Concern was raised after Nevada Deptarment of Corrections (DOC) Director James Dzurenda announced during a meeting of the Nevada Legislature Senate Committee on Judiciary matters on Feb. 9, that the Humboldt Conservation Camp (HCC) would be closing in order to address staffing problems at the Lovelock Prison. 

Humboldt County relies on the work of inmates at the HCC, also known as the honor camp, for a wide variety of services, whether it’s picking up trash, building fences, or putting out wildfires. Both the economical benefits to the County and the training and opportunities provided to the inmates from the Lovelock Prison are invaluable.

“We’re gonna be bringing those correction officers and staff [from the HCC] over to Lovelock to help with the crisis in staffing over there and we’re going to be resending the offenders in the camp to other camps so we don’t lose the [Nevada Department of Forestry’s] training on them and the expansion of the program,” said Dzurenda. 

Just a few weeks later, Nevada Department of Forestry (NDF) State Forester Firewarden Kacey KC confirmed in a phone call that “as of now there is no intent of closing,” despite what Dzurenda had said to the Legislature. She explained that the DOC is actively trying to come up with creative approaches to help solve staffing issues, with the Lovelock Prison staffing levels down to 45 percent, thus temporarily closing camps and relocating employees and inmates. 

Local officials also confirmed that the legislature is pausing the closure of the camp as well. Pushback from both staff at HCC and concern from the County may have been the driving force behind the sudden change in decision, which was not announced to the NDF until Dzurenda spoke before the Legislature.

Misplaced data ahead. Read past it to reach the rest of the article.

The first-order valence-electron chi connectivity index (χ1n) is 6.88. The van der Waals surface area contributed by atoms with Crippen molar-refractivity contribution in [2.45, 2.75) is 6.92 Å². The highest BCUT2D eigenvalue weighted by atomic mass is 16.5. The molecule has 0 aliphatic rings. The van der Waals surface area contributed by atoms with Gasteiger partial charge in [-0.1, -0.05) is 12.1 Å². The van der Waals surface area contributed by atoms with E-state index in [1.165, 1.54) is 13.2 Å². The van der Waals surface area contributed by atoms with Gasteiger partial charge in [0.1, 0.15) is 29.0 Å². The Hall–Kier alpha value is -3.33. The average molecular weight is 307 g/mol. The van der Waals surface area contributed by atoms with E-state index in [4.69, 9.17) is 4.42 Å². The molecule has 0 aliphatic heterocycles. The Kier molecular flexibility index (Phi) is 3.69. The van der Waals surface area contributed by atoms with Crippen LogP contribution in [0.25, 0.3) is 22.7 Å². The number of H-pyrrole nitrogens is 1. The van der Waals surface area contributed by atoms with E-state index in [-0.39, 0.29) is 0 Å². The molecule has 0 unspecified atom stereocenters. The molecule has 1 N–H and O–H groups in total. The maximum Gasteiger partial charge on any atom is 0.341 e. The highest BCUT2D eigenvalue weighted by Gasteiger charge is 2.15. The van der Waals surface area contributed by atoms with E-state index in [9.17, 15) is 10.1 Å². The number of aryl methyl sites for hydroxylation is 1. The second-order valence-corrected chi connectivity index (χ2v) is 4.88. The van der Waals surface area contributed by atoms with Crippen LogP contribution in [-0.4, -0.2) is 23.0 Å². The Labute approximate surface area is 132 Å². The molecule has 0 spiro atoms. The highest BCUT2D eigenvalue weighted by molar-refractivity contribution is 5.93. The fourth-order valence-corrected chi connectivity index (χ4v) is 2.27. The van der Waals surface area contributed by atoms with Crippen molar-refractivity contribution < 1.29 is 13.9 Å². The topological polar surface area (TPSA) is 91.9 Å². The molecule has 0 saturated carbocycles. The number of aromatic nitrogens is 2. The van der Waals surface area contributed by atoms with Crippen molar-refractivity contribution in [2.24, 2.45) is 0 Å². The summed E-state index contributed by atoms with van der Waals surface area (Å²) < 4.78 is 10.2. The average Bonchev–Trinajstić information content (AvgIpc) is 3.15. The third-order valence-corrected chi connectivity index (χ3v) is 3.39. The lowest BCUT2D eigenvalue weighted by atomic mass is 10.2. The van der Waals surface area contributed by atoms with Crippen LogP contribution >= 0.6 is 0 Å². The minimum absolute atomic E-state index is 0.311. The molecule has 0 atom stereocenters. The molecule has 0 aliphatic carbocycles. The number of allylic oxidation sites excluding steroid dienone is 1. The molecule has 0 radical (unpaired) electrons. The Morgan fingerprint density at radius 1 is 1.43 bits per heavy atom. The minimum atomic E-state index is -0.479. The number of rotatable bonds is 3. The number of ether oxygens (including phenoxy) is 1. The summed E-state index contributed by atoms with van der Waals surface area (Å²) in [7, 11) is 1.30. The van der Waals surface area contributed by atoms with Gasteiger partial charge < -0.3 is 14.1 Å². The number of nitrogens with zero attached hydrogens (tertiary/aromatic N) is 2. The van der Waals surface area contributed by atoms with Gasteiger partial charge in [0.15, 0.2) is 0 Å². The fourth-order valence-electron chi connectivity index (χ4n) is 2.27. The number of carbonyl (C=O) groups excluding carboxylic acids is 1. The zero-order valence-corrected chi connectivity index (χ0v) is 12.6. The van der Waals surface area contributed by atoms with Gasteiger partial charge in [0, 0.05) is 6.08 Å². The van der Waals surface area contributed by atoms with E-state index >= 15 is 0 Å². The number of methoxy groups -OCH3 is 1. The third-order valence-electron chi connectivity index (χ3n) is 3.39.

Humboldt Conservation Camp Supervisor Eric Van Cleemput appeared before the Humboldt County Board of Commissioners on Feb. 21  in regards to the announcement by the DOC to close the camp.

He stated that the closure of the camp would not be beneficial to the County, especially the loss of services that the programs at the HCC supplies and that the final decision of whether it will be closed or not will be made at a meeting of Nevada Legislature in March.

“If the camp closes there will be loss of jobs and community assistance. The state wildfire response will be delayed tremendously," Van Cleemput said. "There will be natural resources projects that will go unaccomplished and state-wide shared stewardship projects with the conservation districts and BLM that will no longer be able to take place, as well as the small but fruitful things that the camp does for the community and residents." 

The fiscal impact alone of the loss of this program to Humboldt County would be significant, which would fall directly on taxpayers.  

The Camp provides opportunities for inmates to train to fight fires on 10-man crews under the NDF, allowing for a rapid response to fires during fire season, and provides a range of other labor services during the off season, as well as offers inmates opportunities to attain their GED or high school diploma.

 According to Humboldt County Assessor’s maps, the parcel that the Camp sits on is Bureau Land Management property. Many parcels owned by the BLM and leased to other entities, like Humboldt County, are protected under reverter clauses, which require land to be reclaimed, including all buildings and  materials, after it is no longer used for the original purposes. If the HCC is closed, this could mean huge losses to Humboldt County as multimillion dollar upgrades have been made to the grounds in the past years. 

Staff from the DOC were unavailable for comment.